Farm to Fork: EU launches a 'Code of Conduct' for healthier and more sustainable food industry

More guarantees for consumers and the environment
More guarantees for consumers and the environment Copyright Rosmino, Claudio/
Copyright Rosmino, Claudio/
By Claudio Rosmino
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The ‘Code of Conduct’ contains a series of voluntary commitments for all parties involved, from the ‘farm to the fork’, such as food producers, food operators and retailers, to promote the shift towards healthier patterns for consumers and better production methods for the environment.

United for a responsible food industry - On Monday, the European Commission, along with 65 companies and organisations (26 food manufacturers, 14 food retailers, one from the food service sector, 24 associations) launched an EU ‘Code of Conduct’. It aims to be a landmark of the European long-term strategic vision to transform the way we produce, distribute and consume food.

It is an important chapter within the ‘Farm to Fork’ strategy, which aims to translate the green transition into concrete actions for the food system, at every step of the chain.

“We need to make our food system sustainable, and we need to do it soon,” says Executive Vice-President of the European CommissionFrans Timmermans. “We must reduce greenhouse gas emissions and halt biodiversity loss related to food production and shape a food system that makes it easier to choose a healthy and sustainable diet.”

The ‘Code of Conduct’ contains a series of voluntary commitments for all parties involved, from the ‘farm to the fork’ (such as food producers, food operators and retailers) and can promote the shift towards healthier patterns for consumers and eco-friendly production methods for the environment.

Examples of those commitments for the companies include sustainable sourcing, improved animal welfare, sugar reduction and cutting greenhouse gas.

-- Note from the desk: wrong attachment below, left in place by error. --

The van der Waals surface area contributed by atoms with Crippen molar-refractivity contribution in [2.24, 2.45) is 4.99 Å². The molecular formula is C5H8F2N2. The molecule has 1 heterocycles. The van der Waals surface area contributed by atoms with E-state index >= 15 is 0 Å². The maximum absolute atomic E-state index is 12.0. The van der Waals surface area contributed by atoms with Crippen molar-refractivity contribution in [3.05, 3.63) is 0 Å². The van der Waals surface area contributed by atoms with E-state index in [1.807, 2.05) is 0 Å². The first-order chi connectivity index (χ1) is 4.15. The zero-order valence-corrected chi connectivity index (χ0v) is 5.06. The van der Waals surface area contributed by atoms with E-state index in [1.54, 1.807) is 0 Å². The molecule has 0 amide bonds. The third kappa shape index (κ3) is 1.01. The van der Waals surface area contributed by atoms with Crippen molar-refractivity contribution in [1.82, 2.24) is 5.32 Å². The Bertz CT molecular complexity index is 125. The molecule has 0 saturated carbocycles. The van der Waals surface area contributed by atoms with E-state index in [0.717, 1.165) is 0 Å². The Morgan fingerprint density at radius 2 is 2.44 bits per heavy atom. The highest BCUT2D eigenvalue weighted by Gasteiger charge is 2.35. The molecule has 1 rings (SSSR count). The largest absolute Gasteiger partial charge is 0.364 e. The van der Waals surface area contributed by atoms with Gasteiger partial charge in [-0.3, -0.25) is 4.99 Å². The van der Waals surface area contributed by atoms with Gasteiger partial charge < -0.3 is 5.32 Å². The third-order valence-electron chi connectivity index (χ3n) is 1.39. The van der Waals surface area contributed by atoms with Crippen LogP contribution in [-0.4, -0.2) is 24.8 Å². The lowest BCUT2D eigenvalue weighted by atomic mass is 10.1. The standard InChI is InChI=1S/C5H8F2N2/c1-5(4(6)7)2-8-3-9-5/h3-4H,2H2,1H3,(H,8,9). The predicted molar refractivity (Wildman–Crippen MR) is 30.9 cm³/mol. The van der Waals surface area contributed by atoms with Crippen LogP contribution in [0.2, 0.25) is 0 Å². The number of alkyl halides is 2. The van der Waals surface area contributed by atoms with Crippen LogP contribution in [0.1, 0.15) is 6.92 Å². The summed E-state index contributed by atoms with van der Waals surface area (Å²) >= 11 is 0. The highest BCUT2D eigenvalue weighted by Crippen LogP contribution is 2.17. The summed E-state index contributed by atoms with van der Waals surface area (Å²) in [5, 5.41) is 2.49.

Partnership with the food industry will be essential for the next steps on this sustainable path.

Stella Kyriakides, Commissioner for Health and Food Safety, says: “Close cooperation between all actors is essential to achieve a successful transition to sustainable food systems. The EU Code of Conduct will facilitate this cooperation, building on the commitments the food industry has already made and encouraging more ambitious action. The European food industry is already known for the quality and safety of its products. It should now also become the golden standard for sustainability.”

Virginijus Sinkevičius, Commissioner for Environment, Oceans and Fisheries, underlines that: “Forward-looking food companies know that healthy soils and ecosystems are essential for the resilience of our food systems, and for their business. Through this Code, the food industry is taking a decisive step towards a sustainable future for their business and for our planet.”

The EU initiative marks the beginning of a dynamic process that should generate more commitments, partnerships, and interaction. Mark Schneider, CEO of Nestlé, stated that the new vision aims to promote “trust with the public and a healthy sense of competition on the market”.

EU associations should report on progress on a yearly basis, if they are insufficient the Commission could consider legislative measures to back them.

Milka Sokolovic, Director General of the NGO European Public Health Alliance (EPHA), points out that: “In order to enable an effective and equitable transition towards sustainable and healthy food systems, regulatory measures that set common rules for all should be the main drivers of change.

“Voluntary initiatives like the Code of Conduct can certainly be helpful, but they must not be relied upon as the sole or main drivers of change, as an alternative to binding measures.”

More EU associations and companies in the food sector are invited to join the Code of Conduct - an initiative that Commission perceives as a gamechanger.

The EU Commission will present the Code at the United Nations’ Food Systems Summit later this year.

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